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NYC joins push for scheduling restrictions

clock schedule calendar

New York City Mayor Bill de Blasio said he intends to push through legislation that would require local fast-food restaurants to set and post work schedules two weeks in advance, and compensate employees whose hours are cut on shorter notice.

He also pledged to mandate that employees on the closing shift be provided with at least 10 hours of downtime before they are required to report again for work. He said the stipulation is aimed at preventing “clopenings,” or having workers who close a restaurant also open it the next day.

The mayor’s promise last week puts New York City on a track to follow San Francisco in setting restrictions on employers’ leeway to change work schedules. Similar legislation is expected to pass in Seattle today, despite opposition from a group of full-service restaurant employees. Those opponents contend that the restrictions will cut their hours and reduce their income.

Movements to restrict last-minute scheduling changes were unsuccesful in Washington, D.C., and Minneapolis.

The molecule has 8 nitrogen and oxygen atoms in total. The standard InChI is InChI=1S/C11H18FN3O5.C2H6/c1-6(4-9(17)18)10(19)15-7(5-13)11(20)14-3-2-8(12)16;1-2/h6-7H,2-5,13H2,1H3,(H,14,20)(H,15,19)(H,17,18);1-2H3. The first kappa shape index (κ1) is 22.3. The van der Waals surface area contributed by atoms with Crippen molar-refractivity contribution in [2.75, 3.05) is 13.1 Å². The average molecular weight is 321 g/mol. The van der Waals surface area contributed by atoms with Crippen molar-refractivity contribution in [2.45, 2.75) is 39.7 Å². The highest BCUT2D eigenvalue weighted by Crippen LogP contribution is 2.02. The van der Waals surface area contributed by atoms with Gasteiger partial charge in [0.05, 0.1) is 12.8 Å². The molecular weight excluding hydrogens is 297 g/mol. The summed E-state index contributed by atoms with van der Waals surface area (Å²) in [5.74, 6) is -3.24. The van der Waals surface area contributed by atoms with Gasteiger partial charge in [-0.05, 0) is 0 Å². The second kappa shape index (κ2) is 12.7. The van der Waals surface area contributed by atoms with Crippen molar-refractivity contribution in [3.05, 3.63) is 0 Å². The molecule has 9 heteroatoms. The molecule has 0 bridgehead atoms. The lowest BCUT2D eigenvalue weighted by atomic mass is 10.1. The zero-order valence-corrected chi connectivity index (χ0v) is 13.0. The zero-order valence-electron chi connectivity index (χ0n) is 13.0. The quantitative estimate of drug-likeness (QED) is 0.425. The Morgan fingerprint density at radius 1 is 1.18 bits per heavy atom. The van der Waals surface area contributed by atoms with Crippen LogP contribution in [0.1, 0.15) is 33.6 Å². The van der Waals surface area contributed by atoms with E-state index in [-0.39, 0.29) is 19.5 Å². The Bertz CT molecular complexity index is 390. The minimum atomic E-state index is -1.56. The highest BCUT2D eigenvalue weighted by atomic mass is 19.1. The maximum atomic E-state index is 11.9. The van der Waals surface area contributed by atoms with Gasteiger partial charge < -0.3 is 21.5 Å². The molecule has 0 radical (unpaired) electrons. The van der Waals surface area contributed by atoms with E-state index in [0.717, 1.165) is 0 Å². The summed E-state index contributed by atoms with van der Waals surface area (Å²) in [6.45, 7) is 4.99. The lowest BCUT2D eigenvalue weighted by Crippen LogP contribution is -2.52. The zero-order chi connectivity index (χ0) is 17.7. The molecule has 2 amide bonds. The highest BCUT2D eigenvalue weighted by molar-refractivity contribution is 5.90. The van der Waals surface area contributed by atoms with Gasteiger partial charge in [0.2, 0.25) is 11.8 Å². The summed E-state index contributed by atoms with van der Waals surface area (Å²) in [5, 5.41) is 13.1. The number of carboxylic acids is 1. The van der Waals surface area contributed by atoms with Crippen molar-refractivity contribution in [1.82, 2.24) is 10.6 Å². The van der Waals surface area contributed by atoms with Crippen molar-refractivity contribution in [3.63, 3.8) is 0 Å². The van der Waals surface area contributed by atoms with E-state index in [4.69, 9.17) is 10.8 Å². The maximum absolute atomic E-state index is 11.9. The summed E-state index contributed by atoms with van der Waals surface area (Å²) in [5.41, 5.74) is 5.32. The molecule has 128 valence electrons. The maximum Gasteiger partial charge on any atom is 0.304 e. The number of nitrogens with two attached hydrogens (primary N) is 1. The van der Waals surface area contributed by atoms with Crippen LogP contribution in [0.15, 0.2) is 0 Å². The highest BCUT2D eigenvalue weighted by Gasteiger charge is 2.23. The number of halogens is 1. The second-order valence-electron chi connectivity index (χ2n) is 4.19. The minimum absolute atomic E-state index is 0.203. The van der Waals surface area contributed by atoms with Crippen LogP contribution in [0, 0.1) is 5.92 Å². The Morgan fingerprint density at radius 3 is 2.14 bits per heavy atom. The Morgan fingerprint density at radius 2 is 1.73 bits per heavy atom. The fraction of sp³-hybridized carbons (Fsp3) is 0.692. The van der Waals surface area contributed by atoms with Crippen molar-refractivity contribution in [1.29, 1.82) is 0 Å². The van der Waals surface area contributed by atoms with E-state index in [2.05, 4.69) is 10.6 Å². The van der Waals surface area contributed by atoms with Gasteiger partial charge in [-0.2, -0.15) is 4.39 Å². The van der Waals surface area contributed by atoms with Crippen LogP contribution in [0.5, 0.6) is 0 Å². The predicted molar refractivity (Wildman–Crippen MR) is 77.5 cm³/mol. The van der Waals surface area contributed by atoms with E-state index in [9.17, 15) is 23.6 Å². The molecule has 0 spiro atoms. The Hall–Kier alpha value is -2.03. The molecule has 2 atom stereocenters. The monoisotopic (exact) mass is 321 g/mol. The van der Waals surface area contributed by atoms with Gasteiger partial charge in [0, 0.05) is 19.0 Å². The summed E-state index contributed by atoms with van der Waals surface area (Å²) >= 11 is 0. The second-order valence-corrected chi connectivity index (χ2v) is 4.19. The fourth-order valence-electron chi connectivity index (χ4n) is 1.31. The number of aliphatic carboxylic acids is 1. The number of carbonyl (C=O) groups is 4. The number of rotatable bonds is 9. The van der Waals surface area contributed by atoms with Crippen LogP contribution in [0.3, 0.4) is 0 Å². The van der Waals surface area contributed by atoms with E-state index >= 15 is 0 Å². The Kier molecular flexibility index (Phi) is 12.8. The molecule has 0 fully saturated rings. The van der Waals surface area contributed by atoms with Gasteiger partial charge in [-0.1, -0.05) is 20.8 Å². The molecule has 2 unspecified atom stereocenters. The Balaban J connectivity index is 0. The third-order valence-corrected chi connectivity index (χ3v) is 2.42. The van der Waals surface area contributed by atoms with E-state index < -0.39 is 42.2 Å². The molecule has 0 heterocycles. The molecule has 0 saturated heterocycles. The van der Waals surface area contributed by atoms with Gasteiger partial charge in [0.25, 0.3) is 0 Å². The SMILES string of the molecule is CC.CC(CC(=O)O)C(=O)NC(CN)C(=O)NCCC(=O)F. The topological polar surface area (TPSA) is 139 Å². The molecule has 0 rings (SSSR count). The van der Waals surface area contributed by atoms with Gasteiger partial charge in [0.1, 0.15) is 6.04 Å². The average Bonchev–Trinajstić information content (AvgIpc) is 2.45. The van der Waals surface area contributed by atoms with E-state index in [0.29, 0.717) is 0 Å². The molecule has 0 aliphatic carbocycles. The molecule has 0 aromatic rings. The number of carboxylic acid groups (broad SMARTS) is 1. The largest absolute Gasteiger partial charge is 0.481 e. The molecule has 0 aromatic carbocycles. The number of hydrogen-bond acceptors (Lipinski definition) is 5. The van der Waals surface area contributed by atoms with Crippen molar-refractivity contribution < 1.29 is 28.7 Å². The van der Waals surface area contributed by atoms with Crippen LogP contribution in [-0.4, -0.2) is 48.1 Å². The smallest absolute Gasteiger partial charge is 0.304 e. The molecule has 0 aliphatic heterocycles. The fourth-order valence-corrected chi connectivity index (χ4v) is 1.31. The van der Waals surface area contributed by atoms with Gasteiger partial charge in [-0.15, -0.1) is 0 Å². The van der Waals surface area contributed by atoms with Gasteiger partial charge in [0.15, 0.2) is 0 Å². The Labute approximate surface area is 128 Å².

De Blasio’s effort differs from those efforts by specifically targeting quick-service restaurants.

It also omits a stipulation included in some proposed scheduling restrictions that employers increase the hours of staff members already on the payroll before they opt for hiring more people.

The various requirements sketched out by de Blasio would apply to any limited-service restaurant that bears the same brand name and menu with at least 29 other places nationwide.

The mayor said he intends to act quickly in pushing the legislation through the City Council.

“We all anticipate this is something that could be done in a matter of a few months ideally,” he said at a press conference.

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